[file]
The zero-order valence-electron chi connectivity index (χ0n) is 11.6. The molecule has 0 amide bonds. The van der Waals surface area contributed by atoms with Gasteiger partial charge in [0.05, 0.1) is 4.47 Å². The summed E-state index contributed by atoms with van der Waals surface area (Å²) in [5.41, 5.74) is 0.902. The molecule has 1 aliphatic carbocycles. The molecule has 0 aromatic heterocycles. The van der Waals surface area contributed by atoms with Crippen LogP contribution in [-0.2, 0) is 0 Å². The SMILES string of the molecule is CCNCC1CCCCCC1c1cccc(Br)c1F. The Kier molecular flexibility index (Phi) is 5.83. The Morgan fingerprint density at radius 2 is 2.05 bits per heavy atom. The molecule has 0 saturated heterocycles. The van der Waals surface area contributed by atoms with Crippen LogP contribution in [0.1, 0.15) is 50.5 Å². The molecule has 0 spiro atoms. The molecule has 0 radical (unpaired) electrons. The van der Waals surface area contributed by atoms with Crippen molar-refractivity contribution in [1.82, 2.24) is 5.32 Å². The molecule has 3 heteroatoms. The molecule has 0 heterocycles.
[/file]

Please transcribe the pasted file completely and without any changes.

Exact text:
The zero-order valence-electron chi connectivity index (χ0n) is 11.6. The molecule has 0 amide bonds. The van der Waals surface area contributed by atoms with Gasteiger partial charge in [0.05, 0.1) is 4.47 Å². The summed E-state index contributed by atoms with van der Waals surface area (Å²) in [5.41, 5.74) is 0.902. The molecule has 1 aliphatic carbocycles. The molecule has 0 aromatic heterocycles. The van der Waals surface area contributed by atoms with Crippen LogP contribution in [-0.2, 0) is 0 Å². The SMILES string of the molecule is CCNCC1CCCCCC1c1cccc(Br)c1F. The Kier molecular flexibility index (Phi) is 5.83. The Morgan fingerprint density at radius 2 is 2.05 bits per heavy atom. The molecule has 0 saturated heterocycles. The van der Waals surface area contributed by atoms with Crippen LogP contribution in [0.1, 0.15) is 50.5 Å². The molecule has 0 spiro atoms. The molecule has 0 radical (unpaired) electrons. The van der Waals surface area contributed by atoms with Crippen molar-refractivity contribution in [1.82, 2.24) is 5.32 Å². The molecule has 3 heteroatoms. The molecule has 0 heterocycles.